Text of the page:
A second objection is that, in societies with significant partisan divergence, especially when parties are more divergent than the general public, parties may be subject to greater biases than ordinary people. In that case, the heuristic “Generally believe what my party believes” may lead people to epistemically worse beliefs. Consequently, the heuristic may not help people’s opinions track their justificatory reasons but, rather, make them less likely to recognize what they have good reason to believe even by their own lights. But this leads into the bad reason objection.
IV. Achen and Bartels vs. Public Reason – The Bad Reason Objection
The bad reason objection says that, since people typically have tribal preferences, moderately idealized versions of tribal people will endorse not good reasons but reasons that we ordinarily would not want to have figure into public justification. They may, for instance, change their views on the appropriate foreign policy with respect to Russia based on the fact that President Trump says good things about Vladimir Putin. This implies that we should not base laws on the reasons that moderately idealized persons will typically, normally endorse.
I have two replies to this objection. First, even if many citizens have merely tribal reasons to support a coercive policy, that merely means at worst that we cannot have that policy. And if the law is not coercive, or if persons regard the process for selecting the law as legitimate, then we can permissibly impose the law on them because they are too flighty to have sound objections. We must of course ensure that the law is publicly justified for persons who do embrace good reasons. But the mere fact that most members of the public lack good reasons to favor or oppose many laws and policies does not make a public justification standard inappropriate. It just means that the public justification of the law depends primarily on the reasons of that minority of the public whose reasons should figure into public justifications.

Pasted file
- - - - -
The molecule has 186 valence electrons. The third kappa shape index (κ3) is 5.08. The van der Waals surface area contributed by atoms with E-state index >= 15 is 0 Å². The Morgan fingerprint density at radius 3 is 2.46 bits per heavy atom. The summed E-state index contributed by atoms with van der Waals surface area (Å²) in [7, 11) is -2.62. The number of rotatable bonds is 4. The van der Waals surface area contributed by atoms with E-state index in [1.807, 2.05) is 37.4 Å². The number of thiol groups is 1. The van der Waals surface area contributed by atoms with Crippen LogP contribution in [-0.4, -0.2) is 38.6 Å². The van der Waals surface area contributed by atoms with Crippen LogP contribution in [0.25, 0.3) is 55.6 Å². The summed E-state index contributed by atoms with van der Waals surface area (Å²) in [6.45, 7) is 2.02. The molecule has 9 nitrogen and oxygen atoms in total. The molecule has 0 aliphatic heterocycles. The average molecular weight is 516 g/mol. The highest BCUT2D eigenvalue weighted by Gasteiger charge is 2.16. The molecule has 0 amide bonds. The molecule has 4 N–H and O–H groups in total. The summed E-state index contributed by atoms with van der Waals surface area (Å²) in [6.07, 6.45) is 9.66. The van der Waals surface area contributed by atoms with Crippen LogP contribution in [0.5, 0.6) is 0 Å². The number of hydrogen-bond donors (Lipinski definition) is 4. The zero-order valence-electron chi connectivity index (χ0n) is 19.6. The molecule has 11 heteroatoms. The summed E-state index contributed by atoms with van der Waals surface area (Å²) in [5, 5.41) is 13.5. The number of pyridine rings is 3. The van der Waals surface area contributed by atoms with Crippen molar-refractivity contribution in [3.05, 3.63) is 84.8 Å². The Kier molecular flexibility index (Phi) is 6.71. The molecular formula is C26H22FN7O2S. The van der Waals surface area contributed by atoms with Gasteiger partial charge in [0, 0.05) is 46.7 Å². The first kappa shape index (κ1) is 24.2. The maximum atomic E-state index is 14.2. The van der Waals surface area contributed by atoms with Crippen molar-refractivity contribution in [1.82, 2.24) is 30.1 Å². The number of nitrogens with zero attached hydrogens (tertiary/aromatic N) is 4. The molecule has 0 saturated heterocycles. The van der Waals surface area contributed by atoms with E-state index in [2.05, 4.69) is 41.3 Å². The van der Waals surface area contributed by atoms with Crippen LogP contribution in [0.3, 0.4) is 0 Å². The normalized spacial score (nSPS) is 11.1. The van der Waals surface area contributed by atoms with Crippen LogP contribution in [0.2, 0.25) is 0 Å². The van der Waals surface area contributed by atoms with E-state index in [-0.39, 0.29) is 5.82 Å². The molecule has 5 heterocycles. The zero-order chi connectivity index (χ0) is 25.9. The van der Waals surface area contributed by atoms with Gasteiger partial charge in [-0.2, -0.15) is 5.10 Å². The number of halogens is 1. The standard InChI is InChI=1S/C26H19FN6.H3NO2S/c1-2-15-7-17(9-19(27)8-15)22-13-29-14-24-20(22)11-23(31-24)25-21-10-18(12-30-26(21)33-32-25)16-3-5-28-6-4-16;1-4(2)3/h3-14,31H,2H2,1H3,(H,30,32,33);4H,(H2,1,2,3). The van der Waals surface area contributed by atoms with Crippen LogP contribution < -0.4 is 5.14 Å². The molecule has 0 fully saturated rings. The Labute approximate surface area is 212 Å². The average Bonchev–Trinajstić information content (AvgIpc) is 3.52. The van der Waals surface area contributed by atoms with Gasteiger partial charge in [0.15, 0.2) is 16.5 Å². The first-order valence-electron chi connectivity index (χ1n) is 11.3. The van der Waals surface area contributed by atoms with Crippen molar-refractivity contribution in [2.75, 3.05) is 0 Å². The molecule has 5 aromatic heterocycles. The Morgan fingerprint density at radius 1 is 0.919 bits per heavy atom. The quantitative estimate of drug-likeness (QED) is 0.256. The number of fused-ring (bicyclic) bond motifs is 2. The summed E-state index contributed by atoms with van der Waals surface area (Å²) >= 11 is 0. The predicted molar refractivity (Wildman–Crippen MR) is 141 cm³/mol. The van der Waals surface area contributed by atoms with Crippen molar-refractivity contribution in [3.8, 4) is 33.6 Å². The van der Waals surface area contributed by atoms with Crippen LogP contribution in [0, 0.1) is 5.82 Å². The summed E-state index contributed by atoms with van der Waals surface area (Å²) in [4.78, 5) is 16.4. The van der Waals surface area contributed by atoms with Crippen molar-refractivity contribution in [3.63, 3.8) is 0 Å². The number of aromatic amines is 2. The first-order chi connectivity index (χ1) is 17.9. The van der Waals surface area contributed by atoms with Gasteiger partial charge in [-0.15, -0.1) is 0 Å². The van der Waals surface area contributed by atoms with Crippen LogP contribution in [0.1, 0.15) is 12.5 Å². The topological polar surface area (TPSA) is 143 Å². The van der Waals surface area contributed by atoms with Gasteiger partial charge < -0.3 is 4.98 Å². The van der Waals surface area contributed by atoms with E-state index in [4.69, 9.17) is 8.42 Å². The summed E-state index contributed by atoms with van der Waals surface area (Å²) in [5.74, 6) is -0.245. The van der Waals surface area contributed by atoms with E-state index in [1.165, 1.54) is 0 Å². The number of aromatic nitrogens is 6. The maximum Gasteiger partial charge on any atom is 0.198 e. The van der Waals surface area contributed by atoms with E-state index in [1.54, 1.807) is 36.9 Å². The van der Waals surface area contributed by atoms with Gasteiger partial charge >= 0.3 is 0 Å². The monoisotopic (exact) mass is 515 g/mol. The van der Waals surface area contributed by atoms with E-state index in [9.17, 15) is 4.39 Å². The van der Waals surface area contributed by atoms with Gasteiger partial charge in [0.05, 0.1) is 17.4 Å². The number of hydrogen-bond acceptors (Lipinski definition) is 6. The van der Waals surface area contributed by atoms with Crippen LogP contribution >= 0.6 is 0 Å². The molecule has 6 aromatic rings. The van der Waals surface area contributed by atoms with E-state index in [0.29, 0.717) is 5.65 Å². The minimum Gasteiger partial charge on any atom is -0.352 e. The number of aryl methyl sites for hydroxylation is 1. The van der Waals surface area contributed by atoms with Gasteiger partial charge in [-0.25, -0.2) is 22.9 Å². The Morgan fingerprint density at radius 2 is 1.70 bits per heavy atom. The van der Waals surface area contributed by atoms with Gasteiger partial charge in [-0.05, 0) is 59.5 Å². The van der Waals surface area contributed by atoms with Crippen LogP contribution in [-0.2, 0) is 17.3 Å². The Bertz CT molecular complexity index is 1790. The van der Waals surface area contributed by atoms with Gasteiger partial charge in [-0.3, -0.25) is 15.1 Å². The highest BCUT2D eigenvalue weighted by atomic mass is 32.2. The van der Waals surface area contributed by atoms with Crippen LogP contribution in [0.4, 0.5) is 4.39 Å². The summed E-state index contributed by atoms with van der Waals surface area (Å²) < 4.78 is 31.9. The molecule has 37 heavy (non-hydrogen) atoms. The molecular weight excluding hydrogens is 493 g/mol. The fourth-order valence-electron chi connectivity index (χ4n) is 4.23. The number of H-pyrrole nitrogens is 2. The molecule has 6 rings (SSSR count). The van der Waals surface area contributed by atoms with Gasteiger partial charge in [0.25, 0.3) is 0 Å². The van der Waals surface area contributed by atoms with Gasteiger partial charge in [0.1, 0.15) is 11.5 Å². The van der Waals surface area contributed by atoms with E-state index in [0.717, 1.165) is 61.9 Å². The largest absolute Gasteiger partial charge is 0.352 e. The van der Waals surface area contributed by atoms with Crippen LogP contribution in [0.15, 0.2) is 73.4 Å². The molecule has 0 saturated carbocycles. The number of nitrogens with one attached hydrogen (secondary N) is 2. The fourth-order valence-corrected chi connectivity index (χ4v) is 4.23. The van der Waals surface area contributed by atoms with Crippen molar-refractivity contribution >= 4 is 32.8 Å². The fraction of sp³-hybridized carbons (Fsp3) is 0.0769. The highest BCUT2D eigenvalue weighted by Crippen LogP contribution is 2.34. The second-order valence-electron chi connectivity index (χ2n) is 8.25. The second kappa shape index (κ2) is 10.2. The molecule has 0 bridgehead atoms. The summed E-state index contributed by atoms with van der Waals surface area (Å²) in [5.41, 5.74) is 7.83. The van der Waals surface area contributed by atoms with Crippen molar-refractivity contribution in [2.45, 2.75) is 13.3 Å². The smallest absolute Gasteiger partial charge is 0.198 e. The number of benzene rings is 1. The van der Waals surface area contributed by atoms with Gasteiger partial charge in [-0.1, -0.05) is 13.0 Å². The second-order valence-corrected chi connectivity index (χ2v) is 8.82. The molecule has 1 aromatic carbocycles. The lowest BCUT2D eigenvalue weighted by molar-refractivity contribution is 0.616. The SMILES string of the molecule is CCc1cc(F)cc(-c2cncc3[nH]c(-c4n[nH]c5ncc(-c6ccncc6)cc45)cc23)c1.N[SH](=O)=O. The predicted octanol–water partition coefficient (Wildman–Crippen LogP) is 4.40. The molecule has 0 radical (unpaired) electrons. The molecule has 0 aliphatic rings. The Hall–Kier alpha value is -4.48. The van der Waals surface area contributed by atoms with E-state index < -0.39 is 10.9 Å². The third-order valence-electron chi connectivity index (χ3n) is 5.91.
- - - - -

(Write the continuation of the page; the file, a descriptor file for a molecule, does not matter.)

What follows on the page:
Second, it is implausible to think that persons will have no good reasons at a moderate level of idealization simply because they exhibit arbitrary and easily altered preferences in the real world. Deliberative polls, for instance, often yield stable judgments, which even Jason Brennan acknowledges have promise. And deliberative polls are arguably proxies for moderate idealization since they subject opinions to critical scrutiny and proffer better information.
Moreover, plenty of empirical work in psychology demonstrates “value stability,” the empirical finding that the values that persons embrace are remarkably stable over the course of their lives. Thus, insofar as citizens can trace inferential routes from their stable values to their support of or opposition to particular laws and policies, there is a basis for ascribing good reasons to them because laws and policies can clearly advance or undermine their stable moral values.
For this reason, I conclude that a a public reason liberal case for democracy is not in shambles, despite Achen and Bartels’s important work. Their work does challenge the position I defend, but their objections can be answered. Perhaps in future work, Achen and Bartels, or other democratic theorists, will tease out the way in which their findings challenge public reason liberalism, but for now we can proceed without too much worry.